Information Relevance

The concept of relevance is fundamental to assessing the performance of systems that enable people to find information. As with information quality there is often little consideration of the implications of the term, just a desire to deliver ‘highly relevant information’. The word ‘relevant’ dates back to at least the early 16th century when it was used in Scotland to denote something that was legally pertinent. Relevance is always associated with ‘to’. It has to have a context and is also a personal construct. It is probably one of the few terms in the information world that does not have to be defined. We all have a sense of what is relevant. In the 1950s it was more usual to refer to non-relevant false drops than to relevant items. It was not until 1955 that relevance started to be discussed in the context of information retrieval. Initially the two components of search output were referred to as ‘recall’ and ‘relevance’ but the term ‘precision’ started to replace ‘relevance’ and now both recall and precision are defined in terms of relevance. There is a very good review of how the concept of relevance emerged and its relationship to information retrieval by Tefko Saracevic, who also considers some of the philosophical aspects of relevance. Saracevic has also authored an excellent monograph entitled “The Notion of Relevance in Information Science: Everybody knows what relevance is. But, what is it really?”, published in September 2016 by Morgan & Claypool.

In considering whether an information system is delivering relevant information there are some important issues to consider. The first of these is that relevance is a personal perspective, and therefore stating that certain information is relevant to all HR managers is pushing the boundaries of the concept. Personalisation and customisation are ways in which the volume of information being presented to a user can be managed but not the relevance. It is certainly possible to state that HR managers need to be made aware of a specific policy, but that is not the same as stating it is relevant to them as a group.

The second issue is that relevance can vary with time. A user can locate what seem to be highly relevant results from a search results page, and that process forms the basis for many metrics of search performance. However at that stage it is unlikely that the user will have read the documents in full. That will happen once the search has been completed. The user may then find that not only are some of the documents not relevant (they may be older that first appeared or only applicable in a certain country) but the review may also highlight terms or concepts that indicate that the initial search might have used some or all of the wrong search terms, and the search needs to be conducted a second time.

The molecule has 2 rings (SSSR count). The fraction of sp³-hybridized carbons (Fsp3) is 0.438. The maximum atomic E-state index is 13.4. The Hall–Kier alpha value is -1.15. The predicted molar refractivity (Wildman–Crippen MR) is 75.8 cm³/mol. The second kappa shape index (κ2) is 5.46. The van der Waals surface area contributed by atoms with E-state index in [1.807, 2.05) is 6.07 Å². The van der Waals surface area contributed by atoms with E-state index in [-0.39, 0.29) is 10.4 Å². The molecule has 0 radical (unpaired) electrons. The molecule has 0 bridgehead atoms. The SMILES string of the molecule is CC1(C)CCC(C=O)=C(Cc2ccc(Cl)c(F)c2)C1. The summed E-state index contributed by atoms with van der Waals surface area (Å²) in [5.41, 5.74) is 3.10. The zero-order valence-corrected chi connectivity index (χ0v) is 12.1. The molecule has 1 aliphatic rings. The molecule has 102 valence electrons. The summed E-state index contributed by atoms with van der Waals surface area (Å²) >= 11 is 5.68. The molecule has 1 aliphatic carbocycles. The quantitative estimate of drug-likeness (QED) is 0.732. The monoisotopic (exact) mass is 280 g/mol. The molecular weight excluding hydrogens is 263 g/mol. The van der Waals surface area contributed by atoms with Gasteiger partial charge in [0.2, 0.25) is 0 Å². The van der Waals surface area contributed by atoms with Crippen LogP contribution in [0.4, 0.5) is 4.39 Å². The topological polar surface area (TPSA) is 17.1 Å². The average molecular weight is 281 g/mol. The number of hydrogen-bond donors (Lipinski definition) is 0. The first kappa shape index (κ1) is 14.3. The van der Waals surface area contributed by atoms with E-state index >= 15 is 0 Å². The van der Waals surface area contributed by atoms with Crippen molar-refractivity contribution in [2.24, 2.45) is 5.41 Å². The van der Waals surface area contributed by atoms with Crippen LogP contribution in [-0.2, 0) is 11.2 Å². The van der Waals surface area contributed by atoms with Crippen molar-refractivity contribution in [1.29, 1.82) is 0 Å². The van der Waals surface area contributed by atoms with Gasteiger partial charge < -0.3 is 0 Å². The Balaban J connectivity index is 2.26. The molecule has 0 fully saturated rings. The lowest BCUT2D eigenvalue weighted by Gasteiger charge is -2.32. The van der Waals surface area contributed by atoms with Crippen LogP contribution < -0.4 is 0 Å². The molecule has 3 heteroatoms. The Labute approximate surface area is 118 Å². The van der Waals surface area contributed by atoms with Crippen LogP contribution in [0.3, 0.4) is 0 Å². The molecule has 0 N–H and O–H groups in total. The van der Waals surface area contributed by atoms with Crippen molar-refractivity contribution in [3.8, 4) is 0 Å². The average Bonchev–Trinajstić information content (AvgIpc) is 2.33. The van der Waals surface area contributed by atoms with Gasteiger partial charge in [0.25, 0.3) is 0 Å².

It could well be that a week or so later that the user, having now started to prepare the report for which the search was to have provided the core information, discovers that even the relevant documents are not as relevant as they were the week previously. This is usually because other documents, information and above all knowledge are now available which suggest that only a few of the original set of search results are indeed relevant. Then a draft is circulated and colleagues come up with additional information and knowledge that further reduce the number of relevant documents. And so the process continues. The point about this scenario is that care needs to be taken when assessing user satisfaction that there is an opportunity to take a wider look at search (and for that matter browse) satisfaction. If a user is asked if the search system delivered relevant documents should they answer on the basis of the initial search (“Excellent!”) or on the basis of the situation three weeks later (“I only used two”)

For some additional perspectives on relevance see

What does relevant mean?  Paul Nelson, Search Technologies

Relevant Search Doug Turnbull and John Berryman

Measuring search relevance Hugh Williams

Web search relevance ranking Hugo Zaragoza and Mark Najork

The Probabilistic Relevance Framework: BM25 and Beyond Stephen Robertson and Hugo Zaragoza

See also Information Architecture, Information Behaviour, Information Needs, Information Seeking

Martin White

October 2016

To find out more about the unique range of information management consulting services please get in touch